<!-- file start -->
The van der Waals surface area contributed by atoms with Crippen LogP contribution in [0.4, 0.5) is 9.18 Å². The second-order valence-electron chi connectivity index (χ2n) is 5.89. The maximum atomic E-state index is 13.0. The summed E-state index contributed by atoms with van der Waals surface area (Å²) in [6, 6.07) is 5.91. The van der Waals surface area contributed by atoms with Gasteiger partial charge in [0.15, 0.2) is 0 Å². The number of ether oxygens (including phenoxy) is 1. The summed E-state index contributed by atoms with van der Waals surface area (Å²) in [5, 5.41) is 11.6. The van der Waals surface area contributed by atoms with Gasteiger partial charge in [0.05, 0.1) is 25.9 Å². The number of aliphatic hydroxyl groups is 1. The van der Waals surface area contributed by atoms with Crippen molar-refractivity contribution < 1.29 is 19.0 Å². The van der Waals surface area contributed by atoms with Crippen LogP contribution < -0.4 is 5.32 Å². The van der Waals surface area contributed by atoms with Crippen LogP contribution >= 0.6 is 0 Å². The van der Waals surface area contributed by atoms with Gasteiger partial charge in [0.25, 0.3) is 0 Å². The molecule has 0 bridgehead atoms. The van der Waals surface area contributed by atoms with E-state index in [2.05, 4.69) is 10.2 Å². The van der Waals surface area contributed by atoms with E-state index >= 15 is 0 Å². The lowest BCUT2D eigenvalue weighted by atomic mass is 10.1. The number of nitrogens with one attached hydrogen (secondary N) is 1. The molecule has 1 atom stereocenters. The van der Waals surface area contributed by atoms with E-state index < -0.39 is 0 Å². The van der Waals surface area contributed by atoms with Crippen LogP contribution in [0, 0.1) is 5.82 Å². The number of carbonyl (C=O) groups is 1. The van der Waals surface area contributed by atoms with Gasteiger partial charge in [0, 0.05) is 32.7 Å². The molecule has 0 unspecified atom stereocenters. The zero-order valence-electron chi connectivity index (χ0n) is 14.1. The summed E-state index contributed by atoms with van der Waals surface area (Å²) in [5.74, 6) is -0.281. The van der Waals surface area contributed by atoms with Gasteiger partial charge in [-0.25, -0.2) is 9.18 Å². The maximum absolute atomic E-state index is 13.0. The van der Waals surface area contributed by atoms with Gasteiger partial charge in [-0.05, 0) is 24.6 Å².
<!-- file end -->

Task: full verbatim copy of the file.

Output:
The van der Waals surface area contributed by atoms with Crippen LogP contribution in [0.4, 0.5) is 9.18 Å². The second-order valence-electron chi connectivity index (χ2n) is 5.89. The maximum atomic E-state index is 13.0. The summed E-state index contributed by atoms with van der Waals surface area (Å²) in [6, 6.07) is 5.91. The van der Waals surface area contributed by atoms with Gasteiger partial charge in [0.15, 0.2) is 0 Å². The number of ether oxygens (including phenoxy) is 1. The summed E-state index contributed by atoms with van der Waals surface area (Å²) in [5, 5.41) is 11.6. The van der Waals surface area contributed by atoms with Gasteiger partial charge in [0.05, 0.1) is 25.9 Å². The number of aliphatic hydroxyl groups is 1. The van der Waals surface area contributed by atoms with Crippen molar-refractivity contribution < 1.29 is 19.0 Å². The van der Waals surface area contributed by atoms with Crippen LogP contribution < -0.4 is 5.32 Å². The van der Waals surface area contributed by atoms with Crippen LogP contribution >= 0.6 is 0 Å². The van der Waals surface area contributed by atoms with Gasteiger partial charge in [0.25, 0.3) is 0 Å². The molecule has 0 bridgehead atoms. The van der Waals surface area contributed by atoms with E-state index in [2.05, 4.69) is 10.2 Å². The van der Waals surface area contributed by atoms with E-state index >= 15 is 0 Å². The lowest BCUT2D eigenvalue weighted by atomic mass is 10.1. The number of nitrogens with one attached hydrogen (secondary N) is 1. The molecule has 1 atom stereocenters. The van der Waals surface area contributed by atoms with E-state index < -0.39 is 0 Å². The van der Waals surface area contributed by atoms with Crippen LogP contribution in [0, 0.1) is 5.82 Å². The number of carbonyl (C=O) groups is 1. The van der Waals surface area contributed by atoms with Gasteiger partial charge in [0, 0.05) is 32.7 Å². The molecule has 0 unspecified atom stereocenters. The zero-order valence-electron chi connectivity index (χ0n) is 14.1. The summed E-state index contributed by atoms with van der Waals surface area (Å²) in [5.74, 6) is -0.281. The van der Waals surface area contributed by atoms with Gasteiger partial charge in [-0.25, -0.2) is 9.18 Å². The maximum absolute atomic E-state index is 13.0. The van der Waals surface area contributed by atoms with Gasteiger partial charge in [-0.05, 0) is 24.6 Å².